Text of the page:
"Men with history of periodontal disease had a 14 percent higher risk of cancer than those who did not have periodontal disease, and the increase persisted among never smokers," said lead researcher Dominique Michaud, a cancer epidemiologist at Imperial College London, in the U.K.

People with gum infections do have an increased amount of inflammatory markers circulating in their blood, and inflammation has been linked to cancer, experts say. But the exact link, if any, between gum disease and cancer remains unclear.

This new finding needs to be examined in other populations and among women, but it at least suggests that oral health may have some impact on cancer risk, Michaud said.

"If other data can support this association, then it will have implications for prevention and may provide some new clues on the role of the immune function in cancer development," Michaud said.

Go read the whole thing. Then save up for a dental appointment and get your teeth examined. It might be doing you a big favor! You might be able to save your teeth, if not decrease your risk for cancer.

Black Homesteaders At Ewing, NE

Something of interest sent to me via John Rueberry from Marathon Pundit. The blog is called Prairie Bluestem.
World Herald writer Paul Hammel relates how an IRS agent, Dennis Vossberg of Plainview, NE, learned of the black settlers and became so interested in their history that he finally wrote a book.

After the book was published, readers began donating money for a monument in honor of the black homesteaders of Bliss, Nebraska. The monument has been placed in a small country cemetery west of Ewing, where about 20 of the settlers are buried in unmarked graves.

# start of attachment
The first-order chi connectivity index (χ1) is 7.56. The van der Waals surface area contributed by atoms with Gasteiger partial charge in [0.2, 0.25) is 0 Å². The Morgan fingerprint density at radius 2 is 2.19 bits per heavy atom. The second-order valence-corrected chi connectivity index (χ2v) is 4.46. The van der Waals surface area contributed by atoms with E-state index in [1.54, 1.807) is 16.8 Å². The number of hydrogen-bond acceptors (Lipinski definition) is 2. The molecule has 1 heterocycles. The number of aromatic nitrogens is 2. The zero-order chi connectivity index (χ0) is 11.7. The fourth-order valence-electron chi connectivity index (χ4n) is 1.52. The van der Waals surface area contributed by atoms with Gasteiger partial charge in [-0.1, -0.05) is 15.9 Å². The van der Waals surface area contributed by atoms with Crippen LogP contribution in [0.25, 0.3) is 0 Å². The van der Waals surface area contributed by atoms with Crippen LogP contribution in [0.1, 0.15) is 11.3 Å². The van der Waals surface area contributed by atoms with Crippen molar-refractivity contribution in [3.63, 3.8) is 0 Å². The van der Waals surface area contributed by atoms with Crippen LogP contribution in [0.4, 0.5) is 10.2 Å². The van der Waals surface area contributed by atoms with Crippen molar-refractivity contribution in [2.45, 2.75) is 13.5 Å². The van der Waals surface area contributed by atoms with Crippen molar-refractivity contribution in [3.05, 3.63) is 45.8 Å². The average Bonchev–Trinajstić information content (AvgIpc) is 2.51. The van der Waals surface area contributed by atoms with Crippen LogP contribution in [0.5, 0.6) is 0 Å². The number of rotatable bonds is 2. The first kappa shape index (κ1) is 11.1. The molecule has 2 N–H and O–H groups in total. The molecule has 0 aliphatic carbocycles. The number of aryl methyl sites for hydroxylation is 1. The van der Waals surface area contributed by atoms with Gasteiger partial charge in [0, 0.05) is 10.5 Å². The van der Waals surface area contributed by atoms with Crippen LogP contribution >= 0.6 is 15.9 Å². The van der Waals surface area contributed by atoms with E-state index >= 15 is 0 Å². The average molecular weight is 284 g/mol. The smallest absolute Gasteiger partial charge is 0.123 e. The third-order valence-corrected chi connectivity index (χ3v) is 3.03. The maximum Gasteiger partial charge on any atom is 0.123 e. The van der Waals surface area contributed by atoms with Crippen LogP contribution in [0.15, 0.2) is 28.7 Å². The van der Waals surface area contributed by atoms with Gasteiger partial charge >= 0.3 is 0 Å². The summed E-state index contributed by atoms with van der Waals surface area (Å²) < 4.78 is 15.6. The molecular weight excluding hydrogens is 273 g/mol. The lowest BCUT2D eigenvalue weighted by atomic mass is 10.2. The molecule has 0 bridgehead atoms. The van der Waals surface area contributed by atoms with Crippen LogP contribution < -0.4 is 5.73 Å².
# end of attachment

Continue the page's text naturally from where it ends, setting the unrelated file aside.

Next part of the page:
Bliss, Nebraska, named after its postmaster, was a small town located near Goose Lake in southeast Holt County, near the Wheeler county line. The black homesteaders at Bliss were freed slaves.

It's believed that the black settlers arrived in the early 1880s. They were misled by dishonest land agents who told them that the land around Goose Lake had veins of coal. The land that they settled on was difficult to farm. Depending on the weather, it was a wet marshland, a dry sandy wasteland, or anything between. The last black settlers at Bliss left around 1918.

During the terrible dust storms of the 1930s, the wind blew out a small black cemetery at Bliss, exposing caskets and bones. Three local ranchers moved the remains with horse-drawn wagons to Valley View Cemetery, southwest of Ewing, and reburied them. Valley View Cemetery already contained about ten unmarked graves of black homesteaders.

The identities of some graves are known, but others are unknown. The monument, to be dedicated on Memorial Day, lists family names of the black homesteaders of Bliss.
Check out Rueberry Mississippi Manifest Destiny series, it's a very interesting look at his recent vacation in the state of Mississippi. Keep an eye on it there are more stories to come.


On the Sixth Ward blog, I blogged about Daley's comments that George Ryan got more done in Springfield that the ones who have been there starting in 2003. That caused me to ponder the difference between Rod Blagojevich and George Ryan. Was Ryan more effective than his successor?

For Mayor Daley the answer is yes! And he's certainly not the only one who has that idea. This is what Chicago Argus has to say about Ryan...
He was an old-school politico who got things done and didn’t get caught up in the political partisanship that has poisoned modern-day politics.
I can agree with this. Of course the fact that he had spend the better part of 30 or so years in politics would raise my eyebrows. If one stays in the system long enough while one benefit might be knowing the system enough to use it effectively, the one drawback could be that such an individual might be comfortable in that system. That could be problematic especially if said individual is so comfortable that they're not willing to make any changes.